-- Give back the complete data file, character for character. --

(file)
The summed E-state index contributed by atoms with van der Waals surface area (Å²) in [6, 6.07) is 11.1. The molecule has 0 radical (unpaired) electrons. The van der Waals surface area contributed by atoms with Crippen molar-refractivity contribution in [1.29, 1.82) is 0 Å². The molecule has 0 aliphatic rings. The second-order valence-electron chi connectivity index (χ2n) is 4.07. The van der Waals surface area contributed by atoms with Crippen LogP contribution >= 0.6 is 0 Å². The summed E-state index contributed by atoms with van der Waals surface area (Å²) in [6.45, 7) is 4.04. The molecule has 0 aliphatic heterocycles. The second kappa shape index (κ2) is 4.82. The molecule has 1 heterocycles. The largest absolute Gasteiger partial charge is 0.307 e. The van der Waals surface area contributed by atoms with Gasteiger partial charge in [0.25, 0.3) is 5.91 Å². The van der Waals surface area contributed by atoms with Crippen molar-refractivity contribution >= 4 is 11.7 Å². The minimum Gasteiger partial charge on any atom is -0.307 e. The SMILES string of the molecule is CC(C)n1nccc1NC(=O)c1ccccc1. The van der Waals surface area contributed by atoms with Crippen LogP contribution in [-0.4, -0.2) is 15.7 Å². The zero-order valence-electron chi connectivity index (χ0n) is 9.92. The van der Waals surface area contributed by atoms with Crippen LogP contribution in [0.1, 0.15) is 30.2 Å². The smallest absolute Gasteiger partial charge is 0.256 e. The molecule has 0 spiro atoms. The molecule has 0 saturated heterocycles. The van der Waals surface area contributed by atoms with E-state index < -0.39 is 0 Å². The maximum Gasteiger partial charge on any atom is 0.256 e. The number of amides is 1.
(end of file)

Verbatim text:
The summed E-state index contributed by atoms with van der Waals surface area (Å²) in [6, 6.07) is 11.1. The molecule has 0 radical (unpaired) electrons. The van der Waals surface area contributed by atoms with Crippen molar-refractivity contribution in [1.29, 1.82) is 0 Å². The molecule has 0 aliphatic rings. The second-order valence-electron chi connectivity index (χ2n) is 4.07. The van der Waals surface area contributed by atoms with Crippen LogP contribution >= 0.6 is 0 Å². The summed E-state index contributed by atoms with van der Waals surface area (Å²) in [6.45, 7) is 4.04. The molecule has 0 aliphatic heterocycles. The second kappa shape index (κ2) is 4.82. The molecule has 1 heterocycles. The largest absolute Gasteiger partial charge is 0.307 e. The van der Waals surface area contributed by atoms with Gasteiger partial charge in [0.25, 0.3) is 5.91 Å². The van der Waals surface area contributed by atoms with Crippen molar-refractivity contribution >= 4 is 11.7 Å². The minimum Gasteiger partial charge on any atom is -0.307 e. The SMILES string of the molecule is CC(C)n1nccc1NC(=O)c1ccccc1. The van der Waals surface area contributed by atoms with Crippen LogP contribution in [-0.4, -0.2) is 15.7 Å². The zero-order valence-electron chi connectivity index (χ0n) is 9.92. The van der Waals surface area contributed by atoms with Crippen LogP contribution in [0.1, 0.15) is 30.2 Å². The smallest absolute Gasteiger partial charge is 0.256 e. The molecule has 0 spiro atoms. The molecule has 0 saturated heterocycles. The van der Waals surface area contributed by atoms with E-state index < -0.39 is 0 Å². The maximum Gasteiger partial charge on any atom is 0.256 e. The number of amides is 1.